Quote Originally Posted by bubuche View Post
    I heard about the texture-of-float thing but I don't see how to get it, shader side.
    I can use the "texture2D" function, but it returns a vec4.
    A vec4 is 4 floats. The sampling operation will convert from the texture's format. E.g. for an 8-bit unsigned normalised texture, sampling will divide by 255.0 to produce values in the range [0.0, 1.0]. For a floating-point texture, there's no conversion.

    The return type of texture() etc depends upon the sampler type. For integer textures, you need to use e.g. isampler2D or usampler2D, which will cause texture() to return ivec4 or uvec4.

    Quote Originally Posted by bubuche View Post
    I heard that it's in opengl 4.
    Uniform arrays are available in 2.0, but the amount of space for uniforms is quite limited, so early GLSL programs often used textures for arrays which exceeded the available uniform storage. UBOs were added in 3.0. SSBOs were added in 4.3; their main purpose is to provide read-write storage, but they have the added advantage that size is limited only by available video memory.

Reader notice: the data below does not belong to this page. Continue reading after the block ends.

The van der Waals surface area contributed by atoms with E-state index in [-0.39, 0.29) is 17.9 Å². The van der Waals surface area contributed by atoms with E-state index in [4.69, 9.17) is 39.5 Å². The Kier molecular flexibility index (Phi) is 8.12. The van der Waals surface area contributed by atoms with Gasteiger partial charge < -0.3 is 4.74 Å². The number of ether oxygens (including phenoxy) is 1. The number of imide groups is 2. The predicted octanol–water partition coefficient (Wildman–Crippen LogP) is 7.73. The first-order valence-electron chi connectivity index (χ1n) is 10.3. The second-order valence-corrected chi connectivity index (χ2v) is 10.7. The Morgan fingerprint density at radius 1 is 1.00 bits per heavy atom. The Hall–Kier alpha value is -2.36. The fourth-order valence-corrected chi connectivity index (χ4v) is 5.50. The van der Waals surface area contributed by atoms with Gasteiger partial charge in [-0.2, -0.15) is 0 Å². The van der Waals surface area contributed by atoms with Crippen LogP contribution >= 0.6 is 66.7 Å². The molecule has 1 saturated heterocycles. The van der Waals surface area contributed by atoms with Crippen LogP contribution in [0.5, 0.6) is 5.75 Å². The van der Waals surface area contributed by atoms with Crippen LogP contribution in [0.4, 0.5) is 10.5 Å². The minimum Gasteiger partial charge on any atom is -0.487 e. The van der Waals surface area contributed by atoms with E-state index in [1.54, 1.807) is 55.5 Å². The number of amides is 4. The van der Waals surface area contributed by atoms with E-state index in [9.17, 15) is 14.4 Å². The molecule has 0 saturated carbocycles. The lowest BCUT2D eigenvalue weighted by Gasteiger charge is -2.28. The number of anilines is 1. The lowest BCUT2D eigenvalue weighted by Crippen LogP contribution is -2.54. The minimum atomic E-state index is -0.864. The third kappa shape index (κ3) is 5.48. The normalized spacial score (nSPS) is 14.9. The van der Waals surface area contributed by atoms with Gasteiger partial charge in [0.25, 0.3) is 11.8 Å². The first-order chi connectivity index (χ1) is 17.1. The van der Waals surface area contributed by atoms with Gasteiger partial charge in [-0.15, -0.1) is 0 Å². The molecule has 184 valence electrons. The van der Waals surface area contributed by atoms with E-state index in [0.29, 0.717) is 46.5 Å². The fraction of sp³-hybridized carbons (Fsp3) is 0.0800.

Quote Originally Posted by bubuche View Post
    Right now I am looking for the shader function to extract a float from a texture. (texture2D is not made for this is seems).
    texture2D() returns a vector of 4 floats, one for each component. Missing components result in 0.0 (for G/B) or 1.0 (for alpha). If you have fewer components, you just extract those components from the result with swizzling.

    The main issue is that 8 bits probably isn't enough. 16 bits might be (accuracy of ~1/200th of a degree), and 2.1 guarantees support for 16-bit formats (e.g. GL_RGB16).

  5. #5
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    thanks a lot.
    It was an other good day and everything is going very well now.

    I managed to pass the position (in a single pixel, using rgba32f) and somehow the matrix etc.

    Now I can focus on improve that etc. but the basics are here.

    Thank you all very much.